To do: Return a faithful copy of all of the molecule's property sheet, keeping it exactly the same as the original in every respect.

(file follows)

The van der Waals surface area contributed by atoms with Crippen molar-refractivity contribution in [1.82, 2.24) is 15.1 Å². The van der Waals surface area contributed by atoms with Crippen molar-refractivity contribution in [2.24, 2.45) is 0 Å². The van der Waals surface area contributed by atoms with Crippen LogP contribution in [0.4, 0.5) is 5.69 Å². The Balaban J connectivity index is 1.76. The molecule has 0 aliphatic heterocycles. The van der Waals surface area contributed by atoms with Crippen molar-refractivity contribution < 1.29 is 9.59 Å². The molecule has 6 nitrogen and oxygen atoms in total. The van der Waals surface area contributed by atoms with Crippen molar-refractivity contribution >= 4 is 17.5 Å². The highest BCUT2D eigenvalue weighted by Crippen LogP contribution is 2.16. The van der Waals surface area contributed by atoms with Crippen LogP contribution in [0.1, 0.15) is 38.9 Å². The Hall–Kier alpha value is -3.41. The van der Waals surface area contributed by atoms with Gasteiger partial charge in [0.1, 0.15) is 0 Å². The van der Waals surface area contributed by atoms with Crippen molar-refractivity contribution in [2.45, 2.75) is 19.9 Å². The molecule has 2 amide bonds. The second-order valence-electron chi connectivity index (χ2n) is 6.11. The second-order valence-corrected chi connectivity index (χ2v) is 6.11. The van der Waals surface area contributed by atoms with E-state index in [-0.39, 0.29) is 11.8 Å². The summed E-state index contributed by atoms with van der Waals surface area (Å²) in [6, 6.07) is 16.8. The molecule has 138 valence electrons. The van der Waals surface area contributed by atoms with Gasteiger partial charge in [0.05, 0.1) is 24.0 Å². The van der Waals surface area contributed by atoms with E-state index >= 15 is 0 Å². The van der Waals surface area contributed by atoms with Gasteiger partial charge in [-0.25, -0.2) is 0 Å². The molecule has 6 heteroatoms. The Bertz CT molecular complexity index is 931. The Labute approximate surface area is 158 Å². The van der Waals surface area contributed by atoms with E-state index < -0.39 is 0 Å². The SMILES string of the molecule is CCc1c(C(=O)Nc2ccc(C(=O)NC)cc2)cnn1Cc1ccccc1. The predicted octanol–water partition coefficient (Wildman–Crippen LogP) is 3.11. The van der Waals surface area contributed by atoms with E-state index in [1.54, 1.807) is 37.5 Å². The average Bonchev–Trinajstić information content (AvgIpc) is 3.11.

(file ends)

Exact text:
The van der Waals surface area contributed by atoms with Crippen molar-refractivity contribution in [1.82, 2.24) is 15.1 Å². The van der Waals surface area contributed by atoms with Crippen molar-refractivity contribution in [2.24, 2.45) is 0 Å². The van der Waals surface area contributed by atoms with Crippen LogP contribution in [0.4, 0.5) is 5.69 Å². The Balaban J connectivity index is 1.76. The molecule has 0 aliphatic heterocycles. The van der Waals surface area contributed by atoms with Crippen molar-refractivity contribution < 1.29 is 9.59 Å². The molecule has 6 nitrogen and oxygen atoms in total. The van der Waals surface area contributed by atoms with Crippen molar-refractivity contribution >= 4 is 17.5 Å². The highest BCUT2D eigenvalue weighted by Crippen LogP contribution is 2.16. The van der Waals surface area contributed by atoms with Crippen LogP contribution in [0.1, 0.15) is 38.9 Å². The Hall–Kier alpha value is -3.41. The van der Waals surface area contributed by atoms with Gasteiger partial charge in [0.1, 0.15) is 0 Å². The van der Waals surface area contributed by atoms with Crippen molar-refractivity contribution in [2.45, 2.75) is 19.9 Å². The molecule has 2 amide bonds. The second-order valence-electron chi connectivity index (χ2n) is 6.11. The second-order valence-corrected chi connectivity index (χ2v) is 6.11. The van der Waals surface area contributed by atoms with E-state index in [-0.39, 0.29) is 11.8 Å². The summed E-state index contributed by atoms with van der Waals surface area (Å²) in [6, 6.07) is 16.8. The molecule has 138 valence electrons. The van der Waals surface area contributed by atoms with Gasteiger partial charge in [0.05, 0.1) is 24.0 Å². The van der Waals surface area contributed by atoms with E-state index >= 15 is 0 Å². The van der Waals surface area contributed by atoms with Gasteiger partial charge in [-0.25, -0.2) is 0 Å². The molecule has 6 heteroatoms. The Bertz CT molecular complexity index is 931. The Labute approximate surface area is 158 Å². The van der Waals surface area contributed by atoms with E-state index < -0.39 is 0 Å². The SMILES string of the molecule is CCc1c(C(=O)Nc2ccc(C(=O)NC)cc2)cnn1Cc1ccccc1. The predicted octanol–water partition coefficient (Wildman–Crippen LogP) is 3.11. The van der Waals surface area contributed by atoms with E-state index in [1.54, 1.807) is 37.5 Å². The average Bonchev–Trinajstić information content (AvgIpc) is 3.11.